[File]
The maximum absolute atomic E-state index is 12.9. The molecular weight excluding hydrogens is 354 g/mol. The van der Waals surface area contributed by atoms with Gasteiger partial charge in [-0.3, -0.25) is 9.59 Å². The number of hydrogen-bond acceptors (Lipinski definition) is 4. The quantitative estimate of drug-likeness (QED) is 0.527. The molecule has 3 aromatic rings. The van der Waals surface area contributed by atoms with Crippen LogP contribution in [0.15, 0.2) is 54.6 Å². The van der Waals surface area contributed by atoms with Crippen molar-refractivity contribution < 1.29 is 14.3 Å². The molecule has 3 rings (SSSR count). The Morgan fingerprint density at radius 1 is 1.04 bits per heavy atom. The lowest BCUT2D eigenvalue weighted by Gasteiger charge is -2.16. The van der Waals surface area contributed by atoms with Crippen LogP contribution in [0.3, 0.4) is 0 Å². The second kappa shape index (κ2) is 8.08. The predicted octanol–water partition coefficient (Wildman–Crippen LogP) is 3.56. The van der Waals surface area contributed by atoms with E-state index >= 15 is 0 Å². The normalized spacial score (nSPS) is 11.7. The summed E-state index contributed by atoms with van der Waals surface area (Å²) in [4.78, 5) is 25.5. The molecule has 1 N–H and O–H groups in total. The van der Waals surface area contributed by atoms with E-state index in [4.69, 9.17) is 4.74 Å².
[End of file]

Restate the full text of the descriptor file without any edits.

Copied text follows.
The maximum absolute atomic E-state index is 12.9. The molecular weight excluding hydrogens is 354 g/mol. The van der Waals surface area contributed by atoms with Gasteiger partial charge in [-0.3, -0.25) is 9.59 Å². The number of hydrogen-bond acceptors (Lipinski definition) is 4. The quantitative estimate of drug-likeness (QED) is 0.527. The molecule has 3 aromatic rings. The van der Waals surface area contributed by atoms with Crippen LogP contribution in [0.15, 0.2) is 54.6 Å². The van der Waals surface area contributed by atoms with Crippen molar-refractivity contribution < 1.29 is 14.3 Å². The molecule has 3 rings (SSSR count). The Morgan fingerprint density at radius 1 is 1.04 bits per heavy atom. The lowest BCUT2D eigenvalue weighted by Gasteiger charge is -2.16. The van der Waals surface area contributed by atoms with Crippen LogP contribution in [0.3, 0.4) is 0 Å². The second kappa shape index (κ2) is 8.08. The predicted octanol–water partition coefficient (Wildman–Crippen LogP) is 3.56. The van der Waals surface area contributed by atoms with E-state index >= 15 is 0 Å². The normalized spacial score (nSPS) is 11.7. The summed E-state index contributed by atoms with van der Waals surface area (Å²) in [4.78, 5) is 25.5. The molecule has 1 N–H and O–H groups in total. The van der Waals surface area contributed by atoms with E-state index in [4.69, 9.17) is 4.74 Å².